• Asean and China: Cooperation in the Mekong River?

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    Amado S. Tolentino Jr.

    Amado S. Tolentino Jr.

    The Mekong River is the twelfth longest river in the world at 4,173 kms. and the largest international river within Southeast Asia. It encompasses six countries – China, Lao People’s Democratic Republic (PDR), Myanmar, Thailand, Cambodia, Vietnam with the headwaters originating in the Tibetan region of China. Its notable characteristic is the extent to which the river is “international” in nature; not only is it a boundary river for over 1,000 kms. but also constitute all the water resources of Cambodia and Lao PDR as well as the Northeast of Thailand and the Vietnamese “rice bowl” in the Mekong Delta.

    A 1995 Agreement on the Cooperation for the Sustainable Development of the Mekong River Basin was signed by four Asean member riparian countries, namely, Cambodia, Lao PDR, Thailand and Vietnam. The Agreement emphasizes joint development, ecological protection and dynamic process of water allocation. China and Myanmar (a member of Asean), two upper basin countries are not parties to the Agreement but were designated “dialogue partners” in 1996 and have participated in various Mekong River-related activities.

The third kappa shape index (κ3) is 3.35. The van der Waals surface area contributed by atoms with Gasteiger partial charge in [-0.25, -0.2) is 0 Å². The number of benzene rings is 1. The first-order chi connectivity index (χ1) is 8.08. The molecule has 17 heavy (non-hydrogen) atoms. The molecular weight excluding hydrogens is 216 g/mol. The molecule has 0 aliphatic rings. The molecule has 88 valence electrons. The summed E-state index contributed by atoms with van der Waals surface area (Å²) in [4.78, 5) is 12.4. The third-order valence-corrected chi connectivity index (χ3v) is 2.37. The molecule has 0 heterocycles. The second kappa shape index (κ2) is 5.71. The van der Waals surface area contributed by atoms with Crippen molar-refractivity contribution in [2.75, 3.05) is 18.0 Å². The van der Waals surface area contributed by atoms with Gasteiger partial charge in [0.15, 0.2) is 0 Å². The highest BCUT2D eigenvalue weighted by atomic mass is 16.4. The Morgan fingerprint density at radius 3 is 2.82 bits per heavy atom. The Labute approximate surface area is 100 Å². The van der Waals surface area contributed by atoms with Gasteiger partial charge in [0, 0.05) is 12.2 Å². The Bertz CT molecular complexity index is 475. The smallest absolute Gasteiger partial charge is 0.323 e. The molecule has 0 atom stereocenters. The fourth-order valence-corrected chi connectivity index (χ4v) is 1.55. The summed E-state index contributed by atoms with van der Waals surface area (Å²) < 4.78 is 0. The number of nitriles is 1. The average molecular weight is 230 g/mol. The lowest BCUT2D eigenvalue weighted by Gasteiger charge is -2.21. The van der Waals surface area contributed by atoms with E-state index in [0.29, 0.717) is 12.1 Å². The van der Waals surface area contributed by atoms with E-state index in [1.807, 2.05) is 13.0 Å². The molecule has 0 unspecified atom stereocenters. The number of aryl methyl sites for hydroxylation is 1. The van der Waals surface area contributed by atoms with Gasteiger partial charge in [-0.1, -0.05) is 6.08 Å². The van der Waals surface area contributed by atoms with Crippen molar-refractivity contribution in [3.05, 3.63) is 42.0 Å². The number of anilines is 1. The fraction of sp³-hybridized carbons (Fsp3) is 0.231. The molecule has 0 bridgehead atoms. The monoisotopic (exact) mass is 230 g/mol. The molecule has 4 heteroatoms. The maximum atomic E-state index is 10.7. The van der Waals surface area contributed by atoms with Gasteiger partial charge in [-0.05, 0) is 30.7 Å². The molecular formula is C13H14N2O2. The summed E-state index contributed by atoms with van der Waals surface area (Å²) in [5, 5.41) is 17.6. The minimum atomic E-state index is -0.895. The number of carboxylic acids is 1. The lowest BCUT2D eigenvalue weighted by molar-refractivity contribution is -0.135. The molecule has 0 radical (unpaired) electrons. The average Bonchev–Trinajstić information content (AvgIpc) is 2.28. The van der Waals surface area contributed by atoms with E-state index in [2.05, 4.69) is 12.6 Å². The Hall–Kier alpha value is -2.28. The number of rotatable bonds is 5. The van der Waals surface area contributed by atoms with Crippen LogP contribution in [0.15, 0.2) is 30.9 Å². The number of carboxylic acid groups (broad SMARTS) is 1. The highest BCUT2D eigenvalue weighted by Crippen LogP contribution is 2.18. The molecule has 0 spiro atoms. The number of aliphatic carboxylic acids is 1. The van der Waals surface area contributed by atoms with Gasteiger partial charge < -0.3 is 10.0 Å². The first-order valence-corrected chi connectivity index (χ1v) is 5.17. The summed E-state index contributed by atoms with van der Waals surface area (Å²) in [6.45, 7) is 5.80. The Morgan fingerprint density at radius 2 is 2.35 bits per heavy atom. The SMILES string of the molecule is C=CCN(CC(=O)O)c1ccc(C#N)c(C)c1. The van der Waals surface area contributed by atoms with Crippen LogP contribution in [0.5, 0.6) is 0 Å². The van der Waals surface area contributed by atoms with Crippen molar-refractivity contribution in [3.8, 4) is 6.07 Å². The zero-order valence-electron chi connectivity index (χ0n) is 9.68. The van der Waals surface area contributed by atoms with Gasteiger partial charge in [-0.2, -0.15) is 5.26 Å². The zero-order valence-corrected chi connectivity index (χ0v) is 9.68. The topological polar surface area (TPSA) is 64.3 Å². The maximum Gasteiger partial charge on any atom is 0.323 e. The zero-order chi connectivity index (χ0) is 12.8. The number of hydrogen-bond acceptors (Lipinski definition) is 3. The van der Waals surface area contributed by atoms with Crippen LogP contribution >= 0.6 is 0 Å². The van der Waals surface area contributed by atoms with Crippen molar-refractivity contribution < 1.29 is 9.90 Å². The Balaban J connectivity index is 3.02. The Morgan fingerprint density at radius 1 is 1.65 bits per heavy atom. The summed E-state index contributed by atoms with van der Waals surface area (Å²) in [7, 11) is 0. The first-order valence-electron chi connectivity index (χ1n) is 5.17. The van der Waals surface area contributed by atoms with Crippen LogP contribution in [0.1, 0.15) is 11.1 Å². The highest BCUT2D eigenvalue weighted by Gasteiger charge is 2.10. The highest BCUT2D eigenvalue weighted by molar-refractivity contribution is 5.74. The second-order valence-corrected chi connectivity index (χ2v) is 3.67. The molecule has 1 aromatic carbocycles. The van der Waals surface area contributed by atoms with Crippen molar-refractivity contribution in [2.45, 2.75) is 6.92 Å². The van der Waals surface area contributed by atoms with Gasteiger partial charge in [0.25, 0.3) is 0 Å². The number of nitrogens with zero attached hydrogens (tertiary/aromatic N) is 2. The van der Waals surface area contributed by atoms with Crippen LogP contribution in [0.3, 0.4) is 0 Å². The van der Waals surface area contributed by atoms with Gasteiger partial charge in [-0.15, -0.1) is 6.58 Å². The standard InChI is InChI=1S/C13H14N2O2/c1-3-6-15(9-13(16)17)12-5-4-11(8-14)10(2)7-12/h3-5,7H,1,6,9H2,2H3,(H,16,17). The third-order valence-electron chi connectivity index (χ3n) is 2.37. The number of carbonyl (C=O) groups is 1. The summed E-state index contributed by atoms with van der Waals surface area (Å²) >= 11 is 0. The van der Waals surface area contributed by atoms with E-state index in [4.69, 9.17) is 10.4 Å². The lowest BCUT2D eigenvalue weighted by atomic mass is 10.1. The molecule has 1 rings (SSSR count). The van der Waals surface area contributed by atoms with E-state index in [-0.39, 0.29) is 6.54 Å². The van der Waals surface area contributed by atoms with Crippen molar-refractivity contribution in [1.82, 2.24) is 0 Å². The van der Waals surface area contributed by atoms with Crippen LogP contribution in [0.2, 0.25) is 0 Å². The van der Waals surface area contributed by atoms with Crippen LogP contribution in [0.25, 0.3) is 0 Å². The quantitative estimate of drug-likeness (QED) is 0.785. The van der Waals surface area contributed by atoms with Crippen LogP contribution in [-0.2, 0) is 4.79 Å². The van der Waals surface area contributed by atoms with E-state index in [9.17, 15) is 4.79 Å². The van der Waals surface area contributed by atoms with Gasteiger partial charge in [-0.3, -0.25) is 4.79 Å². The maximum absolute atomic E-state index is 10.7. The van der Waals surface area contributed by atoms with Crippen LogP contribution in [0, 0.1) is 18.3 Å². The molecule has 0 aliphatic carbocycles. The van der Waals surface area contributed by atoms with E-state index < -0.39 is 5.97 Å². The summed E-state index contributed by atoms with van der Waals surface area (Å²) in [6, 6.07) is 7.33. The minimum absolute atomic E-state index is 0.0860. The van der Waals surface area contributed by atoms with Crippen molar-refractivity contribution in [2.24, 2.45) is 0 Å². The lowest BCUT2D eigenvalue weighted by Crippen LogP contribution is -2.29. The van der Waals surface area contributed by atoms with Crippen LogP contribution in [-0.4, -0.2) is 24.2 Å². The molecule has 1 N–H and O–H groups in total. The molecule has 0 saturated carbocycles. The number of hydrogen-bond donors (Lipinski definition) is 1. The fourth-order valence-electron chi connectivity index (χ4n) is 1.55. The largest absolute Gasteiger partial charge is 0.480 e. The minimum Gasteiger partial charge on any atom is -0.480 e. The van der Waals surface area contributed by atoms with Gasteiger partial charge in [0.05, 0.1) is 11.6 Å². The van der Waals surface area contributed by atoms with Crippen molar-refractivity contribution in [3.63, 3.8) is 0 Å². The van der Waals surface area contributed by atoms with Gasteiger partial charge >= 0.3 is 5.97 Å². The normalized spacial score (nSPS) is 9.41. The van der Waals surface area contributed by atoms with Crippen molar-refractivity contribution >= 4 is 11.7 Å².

Mention should be made of the fact that customary international law played an important role in reaching the Agreement on cooperation by providing a framework of guiding principles among which are: (i) Principle of international waters, i.e. watercourse which means a system of surface and groundwater constituting by virtue of their physical relationship a unitary whole and normally flowing into a common terminus; (ii) Principle of reasonable and equitable utilization whereby all watercourse states are entitled to the  reasonable and equitable uses and benefits of an international watercourse within their territory and, by implication, have a correlative obligation not to deprive other watercourse states of their right to reasonable and equitable utilization; (iii) Obligation not to cause significant harm which requires states to exercise due diligence to utilize an international watercourse in such a way as not to cause significant harm to other states; (iv) Principle of notification and negotiation on planned measure the purpose of which is to assist watercourse states in maintaining an equitable balance between their respective uses of an international watercourse by helping to avoid disputes and providing the context for negotiations if harmful effects are unavoidable; and (v) Duty to cooperate through regular exchange of data to allow watercourse states to practice “due diligence” in their activities.